A typical five-year fixed mortgage deal now has an interest rate of more than 6%.

It comes after the Bank of England raised interest rates to a 15-year high of 5% last month, as it tries to bring down inflation.

Mortgage lenders have been increasing rates and withdrawing deals recently, driving up costs for homeowners.

Prime Minister Rishi Sunak has urged homeowners to "hold their nerve" over rising rates.

On Tuesday, the average rate for a five-year fixed mortgage stood at 6.01%, according to the financial information service Moneyfacts. The average two-year fixed deal is now 6.47%.

The last time those rates both topped 6% was in November last year, when interest rates rose sharply in the aftermath of then-Chancellor Kwasi Kwarteng's mini-budget.

But after a period of calm they have climbed steadily again in recent weeks.

However, while mortgage rates have risen rapidly, the rates on savings accounts have not gone up as fast.

With the average rate for a two-year mortgage now 6.47%, the average easy access savings rate is 2.45%, according to Moneyfacts. That is a gap of 4.02 percentage points.

Bank bosses have been summoned  by the Financial Conduct Authority to explain the low saving rates on offer.


A year ago, typical rates on fixed mortgage deals were closer to 3%.

The rapid increase in rates is leaving people like Rose Askwith facing steep rises in their monthly payments.

The 38-year-old primary school teacher from Romsey in Kent will see her monthly payments go from £550 to £1,200 if she is put on a variable rate at the end of July.

She applied for a mortgage holiday for August but was refused, so is now racing to complete a new fixed deal.

The lowest she could find would keep monthly payments down to £800, but extends her mortgage term to 35 years.

"At the moment my biggest fear is August," she says. But even if she manages to get the new fix, things will be tight.

Image caption,

Rose Askwith says she is "in limbo" hoping for a new fixed rate deal by the end of the month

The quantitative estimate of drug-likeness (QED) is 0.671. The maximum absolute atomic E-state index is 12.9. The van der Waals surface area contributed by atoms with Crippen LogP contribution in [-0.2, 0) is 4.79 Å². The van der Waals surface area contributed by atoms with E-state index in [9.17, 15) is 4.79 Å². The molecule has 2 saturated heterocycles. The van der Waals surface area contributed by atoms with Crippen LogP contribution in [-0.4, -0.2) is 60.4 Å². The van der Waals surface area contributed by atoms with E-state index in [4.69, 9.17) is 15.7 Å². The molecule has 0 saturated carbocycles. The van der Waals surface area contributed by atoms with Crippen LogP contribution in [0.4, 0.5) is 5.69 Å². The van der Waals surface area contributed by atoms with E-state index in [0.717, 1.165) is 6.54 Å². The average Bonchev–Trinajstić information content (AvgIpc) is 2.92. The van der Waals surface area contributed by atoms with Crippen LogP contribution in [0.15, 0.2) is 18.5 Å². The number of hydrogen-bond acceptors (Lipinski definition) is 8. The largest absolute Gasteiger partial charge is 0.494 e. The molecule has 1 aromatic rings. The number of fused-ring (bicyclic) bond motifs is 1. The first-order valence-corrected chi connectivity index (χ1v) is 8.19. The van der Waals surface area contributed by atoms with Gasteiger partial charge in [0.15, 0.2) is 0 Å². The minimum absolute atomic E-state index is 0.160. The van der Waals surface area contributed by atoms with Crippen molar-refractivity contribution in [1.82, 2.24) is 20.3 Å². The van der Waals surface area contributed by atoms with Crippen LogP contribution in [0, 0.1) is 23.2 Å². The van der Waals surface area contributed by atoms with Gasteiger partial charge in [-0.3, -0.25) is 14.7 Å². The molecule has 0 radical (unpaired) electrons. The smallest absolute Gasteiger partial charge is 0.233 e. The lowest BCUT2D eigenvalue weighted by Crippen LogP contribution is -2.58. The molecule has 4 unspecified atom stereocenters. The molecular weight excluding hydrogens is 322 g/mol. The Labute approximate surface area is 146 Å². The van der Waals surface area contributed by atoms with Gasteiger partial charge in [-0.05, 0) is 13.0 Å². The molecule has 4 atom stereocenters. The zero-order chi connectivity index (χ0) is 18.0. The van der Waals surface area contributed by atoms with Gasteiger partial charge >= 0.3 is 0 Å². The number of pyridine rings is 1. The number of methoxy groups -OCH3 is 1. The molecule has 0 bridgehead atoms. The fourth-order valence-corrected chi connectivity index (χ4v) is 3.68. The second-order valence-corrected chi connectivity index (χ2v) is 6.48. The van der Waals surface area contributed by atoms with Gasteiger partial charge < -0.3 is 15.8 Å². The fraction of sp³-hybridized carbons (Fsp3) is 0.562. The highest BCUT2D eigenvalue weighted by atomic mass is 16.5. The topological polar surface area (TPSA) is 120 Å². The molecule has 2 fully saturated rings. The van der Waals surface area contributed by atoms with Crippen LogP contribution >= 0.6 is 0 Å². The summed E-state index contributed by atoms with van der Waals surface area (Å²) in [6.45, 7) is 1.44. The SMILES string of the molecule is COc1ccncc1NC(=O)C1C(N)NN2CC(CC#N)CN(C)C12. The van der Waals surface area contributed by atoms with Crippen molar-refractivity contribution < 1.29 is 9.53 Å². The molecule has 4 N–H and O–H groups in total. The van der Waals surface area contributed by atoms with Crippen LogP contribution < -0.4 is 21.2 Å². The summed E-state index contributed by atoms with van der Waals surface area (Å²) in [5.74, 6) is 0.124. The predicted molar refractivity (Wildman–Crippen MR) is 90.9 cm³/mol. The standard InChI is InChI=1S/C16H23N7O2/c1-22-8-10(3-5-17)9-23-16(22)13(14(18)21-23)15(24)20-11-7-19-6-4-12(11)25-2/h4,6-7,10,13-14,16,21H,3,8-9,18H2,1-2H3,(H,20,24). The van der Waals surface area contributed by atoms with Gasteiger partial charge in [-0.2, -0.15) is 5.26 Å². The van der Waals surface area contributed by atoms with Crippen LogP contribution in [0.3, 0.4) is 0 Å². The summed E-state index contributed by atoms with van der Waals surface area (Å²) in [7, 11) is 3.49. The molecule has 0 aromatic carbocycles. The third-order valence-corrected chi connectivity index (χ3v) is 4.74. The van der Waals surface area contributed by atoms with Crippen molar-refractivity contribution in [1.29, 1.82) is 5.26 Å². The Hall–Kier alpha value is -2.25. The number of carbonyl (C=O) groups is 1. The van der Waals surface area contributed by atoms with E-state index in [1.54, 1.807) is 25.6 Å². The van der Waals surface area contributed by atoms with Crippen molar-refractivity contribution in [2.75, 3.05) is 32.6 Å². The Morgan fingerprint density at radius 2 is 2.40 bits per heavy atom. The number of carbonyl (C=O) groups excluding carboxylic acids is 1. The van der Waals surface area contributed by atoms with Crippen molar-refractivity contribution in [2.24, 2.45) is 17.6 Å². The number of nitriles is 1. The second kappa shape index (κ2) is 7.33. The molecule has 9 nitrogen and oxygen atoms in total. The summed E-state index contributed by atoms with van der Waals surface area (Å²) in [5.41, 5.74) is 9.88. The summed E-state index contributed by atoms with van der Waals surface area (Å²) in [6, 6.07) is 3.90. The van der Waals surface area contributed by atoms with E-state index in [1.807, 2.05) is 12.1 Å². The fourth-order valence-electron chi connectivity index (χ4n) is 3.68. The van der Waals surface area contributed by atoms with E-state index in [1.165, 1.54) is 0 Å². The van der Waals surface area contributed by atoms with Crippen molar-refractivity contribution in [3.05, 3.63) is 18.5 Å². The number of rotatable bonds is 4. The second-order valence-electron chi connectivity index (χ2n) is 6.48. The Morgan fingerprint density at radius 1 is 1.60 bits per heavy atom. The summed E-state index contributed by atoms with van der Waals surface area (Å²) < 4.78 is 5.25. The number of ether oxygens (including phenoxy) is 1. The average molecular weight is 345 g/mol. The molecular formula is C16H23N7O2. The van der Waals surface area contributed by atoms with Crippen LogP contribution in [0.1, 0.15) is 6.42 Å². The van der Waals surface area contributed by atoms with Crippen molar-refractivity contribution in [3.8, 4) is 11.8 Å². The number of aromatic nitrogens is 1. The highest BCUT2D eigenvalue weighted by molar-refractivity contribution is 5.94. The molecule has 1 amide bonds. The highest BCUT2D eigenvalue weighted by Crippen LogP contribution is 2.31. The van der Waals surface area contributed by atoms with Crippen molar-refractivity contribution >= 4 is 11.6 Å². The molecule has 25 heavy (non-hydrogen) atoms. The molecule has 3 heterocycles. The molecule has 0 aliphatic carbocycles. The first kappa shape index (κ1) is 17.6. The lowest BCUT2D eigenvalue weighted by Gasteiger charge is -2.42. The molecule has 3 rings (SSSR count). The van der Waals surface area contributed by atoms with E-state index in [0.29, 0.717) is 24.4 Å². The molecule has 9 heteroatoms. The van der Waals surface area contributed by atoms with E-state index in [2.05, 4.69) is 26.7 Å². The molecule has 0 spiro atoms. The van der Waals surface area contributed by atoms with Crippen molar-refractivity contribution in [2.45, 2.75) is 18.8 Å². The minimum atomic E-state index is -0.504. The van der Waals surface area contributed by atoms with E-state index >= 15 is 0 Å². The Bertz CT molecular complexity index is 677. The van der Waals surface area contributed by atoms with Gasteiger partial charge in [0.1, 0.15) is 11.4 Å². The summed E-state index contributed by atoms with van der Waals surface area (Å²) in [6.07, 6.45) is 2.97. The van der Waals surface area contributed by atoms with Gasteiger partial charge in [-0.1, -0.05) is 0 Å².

"The scary thing is being a single mum and making sure the children have a roof over their heads.

"Having to find the extra £300 that would have gone to the kids, or food, or funding my son at university. I've had to say, 'I cannot support you how I would want to.'"

The Bank of England has raised interest rates 13 times since December 2021.

The idea is that by making it more expensive for people to borrow money, and more worthwhile for them to save, they will spend less and price increases will cool.

But inflation - which measures the rate at which prices are rising - remained stubbornly high at 8.7% in May.

The prime minister has pledged to halve inflation by the end of the year, and has backed the Bank of England's rate rises.

On Tuesday, his official spokesperson said the government recognised it was a "very difficult time" for mortgage holders and renters, but that "the single biggest thing government can do is to work with the Bank of England in lockstep to reduce inflation".

The Bank of England's base interest rate is a key influence on mortgage rates. Expectations that the Bank could continue to raise rates, and that they will stay higher for longer, have been reflected in the funding cost of mortgages, hitting new borrowers, and those trying to re-mortgage.

Lenders have been pulling deals and putting up rates at short notice, while some have been inundated with demand and so forced to pull or raise rates again.

More than 400,000 people will see their existing fixed deals end between July and September, a comparatively high number. Many face the prospect of having to budget for monthly repayments that are hundreds of pounds more expensive than they have become accustomed to.